Though New Orleans is busier than it’s been in a year, Easter had to go without our fabulous day of parades once again. Like with Yardi Gras’ house floats, some homes and businesses turned their places into festively decorated floats. Restaurants and churches were open for masked and distanced indoor seating. Our plans revolved around me wearing my fabulous new hat. A week or so ago, a package arrived with an Easter-bonnet-worthy hat in the hot pink and vibrant orange colors of my parade dance krewe, the Pussyfooters (about 100 women over-30 who dance in Mardi Gras and other parades and serve in non-profit events year round). Continue reading
Tag Archives: Chris Owens
I miss New Orleans. I walk St. Charles and miss parades. The St. Patrick’s parade was cancelled well before the stay-at-home came. Then my favorite day of the year was cancelled, Super Sunday when the Mardi Gras Indians parade Central City in elaborately beaded and feathered suits they spent a year (and thousands) sewing. As the virus spread across the country and ravaged our state, in the city we retreated to our homes and looked for tips on finding toilet paper. Continue reading
We missed the early parade to have the all-you-can-eat Easter brunch at Red Fish Grill. Ike the Peep, a bad-ass version of Sammy Davis, Jr. in a bright yellow chick outfit, was there again to brighten everyone’s day from behind Joe-Cool sunglasses.
The weather was outstanding for the Chris Owens Parade – sunny and upper 70’s with a gentle breeze coming off the river. The burlesque queen’s parade features retired dancers, friends and sponsors throwing beads, toys and candy while wearing festive Easter bonnets. Not to be outdone, the Gay Easter Parade takes bonnets to a whole new level. Continue reading
Rain threatened the parades all day but the 33rd annual Chris Owens French Quarter Easter Parade and the Gay Easter Parade benefiting Food for Friends rolled as scheduled. Renowned burlesque dancer and club owner Chris Owens still performs nightly (despite rumors of her being in her 80’s) and hosts a fun, fabulous parade. Both parades offer bands, colorful floats, beads, stuffed animals, candy, seersucker suits, floral dresses and elaborately decorated Easter hats. The Gay Easter Parade has also raised nearly a quarter million for charity over the past 14 years. Continue reading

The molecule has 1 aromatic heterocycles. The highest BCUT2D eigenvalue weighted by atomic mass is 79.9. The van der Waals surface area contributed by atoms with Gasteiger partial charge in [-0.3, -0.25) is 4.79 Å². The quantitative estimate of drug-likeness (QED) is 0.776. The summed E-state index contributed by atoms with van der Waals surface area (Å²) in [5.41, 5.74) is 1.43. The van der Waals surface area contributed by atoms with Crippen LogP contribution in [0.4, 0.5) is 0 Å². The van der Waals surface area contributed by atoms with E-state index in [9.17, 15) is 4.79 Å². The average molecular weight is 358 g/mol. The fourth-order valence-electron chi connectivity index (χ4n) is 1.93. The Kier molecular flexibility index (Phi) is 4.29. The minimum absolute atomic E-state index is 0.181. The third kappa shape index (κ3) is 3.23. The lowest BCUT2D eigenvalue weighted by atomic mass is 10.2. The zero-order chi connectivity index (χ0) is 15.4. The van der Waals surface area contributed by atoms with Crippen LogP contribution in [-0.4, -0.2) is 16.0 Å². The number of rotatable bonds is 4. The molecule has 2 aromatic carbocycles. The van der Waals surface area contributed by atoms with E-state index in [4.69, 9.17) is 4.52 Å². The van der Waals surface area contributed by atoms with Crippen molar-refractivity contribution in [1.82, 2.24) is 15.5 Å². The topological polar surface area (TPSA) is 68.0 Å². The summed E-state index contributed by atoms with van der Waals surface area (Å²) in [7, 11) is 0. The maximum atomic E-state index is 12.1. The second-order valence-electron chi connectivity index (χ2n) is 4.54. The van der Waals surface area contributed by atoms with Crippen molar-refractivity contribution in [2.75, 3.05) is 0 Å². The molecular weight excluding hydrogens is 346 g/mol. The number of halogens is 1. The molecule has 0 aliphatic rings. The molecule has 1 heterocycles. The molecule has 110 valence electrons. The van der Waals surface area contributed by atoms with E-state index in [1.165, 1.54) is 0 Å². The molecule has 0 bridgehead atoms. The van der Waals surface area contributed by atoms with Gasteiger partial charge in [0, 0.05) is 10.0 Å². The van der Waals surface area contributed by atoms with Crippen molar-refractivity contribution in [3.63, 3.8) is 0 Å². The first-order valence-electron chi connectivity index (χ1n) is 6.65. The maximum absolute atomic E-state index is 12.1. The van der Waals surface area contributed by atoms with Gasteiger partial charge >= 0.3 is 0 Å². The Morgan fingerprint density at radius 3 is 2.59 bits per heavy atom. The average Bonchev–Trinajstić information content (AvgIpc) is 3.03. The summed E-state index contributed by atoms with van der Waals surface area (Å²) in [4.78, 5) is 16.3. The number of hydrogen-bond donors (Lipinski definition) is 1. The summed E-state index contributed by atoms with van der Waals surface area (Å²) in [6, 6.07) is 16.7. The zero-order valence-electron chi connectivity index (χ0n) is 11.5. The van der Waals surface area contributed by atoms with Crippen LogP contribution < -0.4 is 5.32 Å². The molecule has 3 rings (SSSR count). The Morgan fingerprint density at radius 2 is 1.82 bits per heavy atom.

Easter in New Orleans means many things to many people. It’s just as “normal” to see seersucker suits and Sunday-best as to see egg-colored wigs and hats piled high with decorations. But Easter in NOLA definitely means parades. Though I missed the earlier Historic French Quarter Easter Parade, we caught the 32nd annual Chris Owens French Quarter Easter Parade and the Gay Easter Parade benefitting the NO/AIDS Task Force’s Food for Friends program. A renowned burlesque dancer and club owner since the early 1960′s, Chris Owens still performs nightly (despite rumors of her being in her early 80’s) and she throws a heck of a parade.
For 30 years, the French Quarter Fest has been bringing together the best of New Orleans music and food. The festival continues to grow in size and scope, this year adding a film festival and an additional stage on Decatur St. bringing the total to 21. With 800 local musicians to see for free and over 65 local restaurants offering local cuisine, the festival is my favorite every year. Continue reading
Easter in New Orleans means many things and, as usual, we had to miss events like the 100th running of the Louisiana Derby and the Historic French Quarter Parade, in order to make our events starting with brunch at the Red Fish Grill. On our way down Bourbon Street, we passed the line for the first seating at Galatoire’s. I love all the men in their seersucker suits and straw hats and the women in floral dresses with fancy Easter bonnets – just like when my mom was a girl. At the front of the line were two folding chairs holding tattered men who’d clearly been paid to hold a place in line – a tradition nearly as long as the line. Continue reading